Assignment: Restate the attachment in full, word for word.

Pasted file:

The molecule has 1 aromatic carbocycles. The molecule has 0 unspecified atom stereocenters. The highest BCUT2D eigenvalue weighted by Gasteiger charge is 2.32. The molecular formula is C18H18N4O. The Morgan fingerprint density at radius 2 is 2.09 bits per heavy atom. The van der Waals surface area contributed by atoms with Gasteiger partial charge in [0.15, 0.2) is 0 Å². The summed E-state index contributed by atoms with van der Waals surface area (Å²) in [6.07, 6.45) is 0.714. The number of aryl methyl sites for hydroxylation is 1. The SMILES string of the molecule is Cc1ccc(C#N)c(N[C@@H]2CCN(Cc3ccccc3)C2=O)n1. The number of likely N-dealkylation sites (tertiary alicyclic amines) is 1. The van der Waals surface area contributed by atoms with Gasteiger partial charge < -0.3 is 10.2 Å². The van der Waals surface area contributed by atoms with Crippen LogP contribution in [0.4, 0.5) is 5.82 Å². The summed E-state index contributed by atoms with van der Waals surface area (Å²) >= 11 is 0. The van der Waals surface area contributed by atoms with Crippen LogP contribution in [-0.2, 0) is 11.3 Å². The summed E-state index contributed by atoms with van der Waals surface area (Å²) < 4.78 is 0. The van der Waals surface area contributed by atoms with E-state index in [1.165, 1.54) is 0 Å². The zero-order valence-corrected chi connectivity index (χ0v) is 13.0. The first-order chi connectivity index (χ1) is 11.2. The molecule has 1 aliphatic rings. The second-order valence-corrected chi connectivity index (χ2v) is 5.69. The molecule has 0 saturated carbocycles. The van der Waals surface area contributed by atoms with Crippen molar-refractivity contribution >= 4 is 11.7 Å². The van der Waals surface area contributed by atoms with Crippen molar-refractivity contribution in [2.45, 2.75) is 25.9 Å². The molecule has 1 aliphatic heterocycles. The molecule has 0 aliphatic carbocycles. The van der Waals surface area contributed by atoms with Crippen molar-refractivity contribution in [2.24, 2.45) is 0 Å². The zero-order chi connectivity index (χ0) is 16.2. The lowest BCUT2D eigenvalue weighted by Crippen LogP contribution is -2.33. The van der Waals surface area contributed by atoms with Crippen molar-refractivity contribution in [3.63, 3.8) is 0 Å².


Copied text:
The molecule has 1 aromatic carbocycles. The molecule has 0 unspecified atom stereocenters. The highest BCUT2D eigenvalue weighted by Gasteiger charge is 2.32. The molecular formula is C18H18N4O. The Morgan fingerprint density at radius 2 is 2.09 bits per heavy atom. The van der Waals surface area contributed by atoms with Gasteiger partial charge in [0.15, 0.2) is 0 Å². The summed E-state index contributed by atoms with van der Waals surface area (Å²) in [6.07, 6.45) is 0.714. The number of aryl methyl sites for hydroxylation is 1. The SMILES string of the molecule is Cc1ccc(C#N)c(N[C@@H]2CCN(Cc3ccccc3)C2=O)n1. The number of likely N-dealkylation sites (tertiary alicyclic amines) is 1. The van der Waals surface area contributed by atoms with Gasteiger partial charge < -0.3 is 10.2 Å². The van der Waals surface area contributed by atoms with Crippen LogP contribution in [0.4, 0.5) is 5.82 Å². The summed E-state index contributed by atoms with van der Waals surface area (Å²) >= 11 is 0. The van der Waals surface area contributed by atoms with Crippen LogP contribution in [-0.2, 0) is 11.3 Å². The summed E-state index contributed by atoms with van der Waals surface area (Å²) < 4.78 is 0. The van der Waals surface area contributed by atoms with E-state index in [1.165, 1.54) is 0 Å². The zero-order valence-corrected chi connectivity index (χ0v) is 13.0. The first-order chi connectivity index (χ1) is 11.2. The molecule has 1 aliphatic rings. The second-order valence-corrected chi connectivity index (χ2v) is 5.69. The molecule has 0 saturated carbocycles. The van der Waals surface area contributed by atoms with Crippen molar-refractivity contribution >= 4 is 11.7 Å². The van der Waals surface area contributed by atoms with Crippen molar-refractivity contribution in [2.45, 2.75) is 25.9 Å². The molecule has 1 aliphatic heterocycles. The molecule has 0 aliphatic carbocycles. The van der Waals surface area contributed by atoms with Crippen molar-refractivity contribution in [2.24, 2.45) is 0 Å². The zero-order chi connectivity index (χ0) is 16.2. The lowest BCUT2D eigenvalue weighted by Crippen LogP contribution is -2.33. The van der Waals surface area contributed by atoms with Crippen molar-refractivity contribution in [3.63, 3.8) is 0 Å².